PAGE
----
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Friday, December 4, 1998 Published at 22:34 GMT


UK and France agree military pact

The leaders marked the summit with an "historic" military pact

The BBC's Robin Oakley: Mr Blair and President Chirac accentuated the positive
Britain and France are to press for a strengthening of Europe's armed forces marking what has been dubbed a new era in their military relations.

The Anglo-French summit in St Malo decided that the European Union "must have the capacity for autonomous action, backed up by credible military forces, the means to decide to use them - and a readiness to do so in order to respond to international crises".

Robin Oakley reports from St Malo on the Anglo-French summit
UK Prime Minister Tony Blair described it as "a significant step forward", in the debate he had sought to promote earlier this year on giving Europe a stronger defence identity.

A joint declaration stated that "Europe needs strengthened armed forces that can react rapidly to the new risks and which are supported by a strong and competitive European defence industry and technology."

The aim is to be able to act independently of the US in military affairs.

[ image: Mr Robertson:
Mr Robertson: "A significant day for both countries"
It was "an historic agreement", Mr Blair said. "It is fully in conformity with our arrangements and obligations under Nato and the strong relations we have with the US."

Letter of intent

On Friday, the UK's Defence Secretary George Robertson and his French counterpart Alain Richard boarded the destroyer HMS Birmingham to sign a letter of intent designed to improve co-operation on crisis management and military operations.

George Robertson: "It's not just words"
Mr Robertson said the occasion marked the start of "a new era of British-French military relations".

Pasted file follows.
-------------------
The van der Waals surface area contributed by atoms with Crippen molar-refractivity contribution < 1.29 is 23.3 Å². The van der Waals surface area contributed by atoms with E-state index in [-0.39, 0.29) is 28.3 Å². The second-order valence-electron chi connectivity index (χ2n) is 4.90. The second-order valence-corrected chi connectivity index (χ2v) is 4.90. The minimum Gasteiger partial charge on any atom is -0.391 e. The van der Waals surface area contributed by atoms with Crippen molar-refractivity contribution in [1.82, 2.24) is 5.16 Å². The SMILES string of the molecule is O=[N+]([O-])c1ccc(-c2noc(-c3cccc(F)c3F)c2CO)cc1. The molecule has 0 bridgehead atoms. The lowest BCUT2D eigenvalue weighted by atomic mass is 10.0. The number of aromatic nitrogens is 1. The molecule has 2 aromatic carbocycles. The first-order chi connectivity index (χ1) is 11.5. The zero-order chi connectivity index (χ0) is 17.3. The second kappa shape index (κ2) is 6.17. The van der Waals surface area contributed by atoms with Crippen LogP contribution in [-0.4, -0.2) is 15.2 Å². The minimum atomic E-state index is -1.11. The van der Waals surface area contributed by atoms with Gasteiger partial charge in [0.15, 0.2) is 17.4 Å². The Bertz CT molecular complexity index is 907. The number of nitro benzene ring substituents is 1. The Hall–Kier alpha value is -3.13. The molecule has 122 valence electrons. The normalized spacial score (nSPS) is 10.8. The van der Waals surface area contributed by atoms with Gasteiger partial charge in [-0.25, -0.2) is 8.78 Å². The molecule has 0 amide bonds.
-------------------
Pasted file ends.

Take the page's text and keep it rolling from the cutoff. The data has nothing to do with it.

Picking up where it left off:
He said the document would establish principles which may mean less reliance on the US in military matters.

Closer co-operation reflects both countries' frustration at Europe's failure to develop strong joint policies in crisis areas such as Kosovo.

The BBC's Hugh Schofield: Concrete defence proposals will be ready for Nato's April summit
There were also a series of agreements in the fields of foreign affairs, transport, the millennium bug and helping small businesses.

But at the end of the Anglo-French summit on Friday evening, the two countries' leaders clashed over the future of Britain's annual £2.6bn annual refund from Europe.

French President Jacques Chirac and Prime Minister Lionel Jospin said everything must be on the table if forthcoming EU negotiations on economic affairs were not to be "doomed to failure".

But Mr Blair made clear he was standing firm and that the rebate was not up for negotiation.

Britain first won a rebate on its EU payments in 1984 after the then Prime Minister Margaret Thatcher insisted that Britain was paying far too much into the EU budget.

Britain was one of the biggest net contributors while being one of the poorest member states.

Mr Blair told a news conference at the end of the summit: "We stand by the British rebate."

The disagreement clouded a summit which both sides agreed had otherwise been a success.

Harmonising taxes

Mr Jospin said the controversial issue of European tax harmonisation had been raised in his talks with Mr Blair on Friday.

German Chancellor Gerhard Schroder has made it known that he supports his left-wing finance minister Oskar Lafontaine for an end to the national veto on tax rates.

Mr Jospin insisted: "Neither France nor Britain have any thought about uniform taxes. Harmonisation does not mean uniform tax.

"Nobody wants someone else to choose for his country corporation tax or income tax."

What was under discussion, he said, was tackling the problem of tax havens and "tax dumping" where one country suffers through having much higher taxes than a competitor.

The British and French prime ministers agreed to fight plans to scrap duty-free and they hoped to raise the matter at the EU Council meeting in Vienna later this month.

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